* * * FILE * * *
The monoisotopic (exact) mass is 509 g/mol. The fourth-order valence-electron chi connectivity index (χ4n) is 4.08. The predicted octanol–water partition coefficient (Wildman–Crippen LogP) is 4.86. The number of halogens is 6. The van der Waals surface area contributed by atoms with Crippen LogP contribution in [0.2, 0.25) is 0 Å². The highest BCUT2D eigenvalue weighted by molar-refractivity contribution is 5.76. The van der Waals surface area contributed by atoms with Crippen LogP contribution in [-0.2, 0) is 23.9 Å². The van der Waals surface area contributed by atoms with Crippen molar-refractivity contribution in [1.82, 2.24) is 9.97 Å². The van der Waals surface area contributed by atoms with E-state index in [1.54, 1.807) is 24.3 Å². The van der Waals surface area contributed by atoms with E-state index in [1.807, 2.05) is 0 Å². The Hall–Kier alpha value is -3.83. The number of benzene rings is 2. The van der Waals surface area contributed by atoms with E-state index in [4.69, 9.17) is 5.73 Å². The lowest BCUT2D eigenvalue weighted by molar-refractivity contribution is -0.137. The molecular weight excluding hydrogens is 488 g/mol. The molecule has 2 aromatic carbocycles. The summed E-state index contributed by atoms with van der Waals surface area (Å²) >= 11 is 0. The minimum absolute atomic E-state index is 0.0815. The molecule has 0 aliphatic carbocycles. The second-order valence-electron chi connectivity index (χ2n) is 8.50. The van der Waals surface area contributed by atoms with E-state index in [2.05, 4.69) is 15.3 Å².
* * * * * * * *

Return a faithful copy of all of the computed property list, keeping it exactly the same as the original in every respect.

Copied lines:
The monoisotopic (exact) mass is 509 g/mol. The fourth-order valence-electron chi connectivity index (χ4n) is 4.08. The predicted octanol–water partition coefficient (Wildman–Crippen LogP) is 4.86. The number of halogens is 6. The van der Waals surface area contributed by atoms with Crippen LogP contribution in [0.2, 0.25) is 0 Å². The highest BCUT2D eigenvalue weighted by molar-refractivity contribution is 5.76. The van der Waals surface area contributed by atoms with Crippen LogP contribution in [-0.2, 0) is 23.9 Å². The van der Waals surface area contributed by atoms with Crippen molar-refractivity contribution in [1.82, 2.24) is 9.97 Å². The van der Waals surface area contributed by atoms with E-state index in [1.54, 1.807) is 24.3 Å². The van der Waals surface area contributed by atoms with E-state index in [1.807, 2.05) is 0 Å². The Hall–Kier alpha value is -3.83. The number of benzene rings is 2. The van der Waals surface area contributed by atoms with E-state index in [4.69, 9.17) is 5.73 Å². The lowest BCUT2D eigenvalue weighted by molar-refractivity contribution is -0.137. The molecular weight excluding hydrogens is 488 g/mol. The molecule has 2 aromatic carbocycles. The summed E-state index contributed by atoms with van der Waals surface area (Å²) >= 11 is 0. The minimum absolute atomic E-state index is 0.0815. The molecule has 0 aliphatic carbocycles. The second-order valence-electron chi connectivity index (χ2n) is 8.50. The van der Waals surface area contributed by atoms with E-state index in [2.05, 4.69) is 15.3 Å².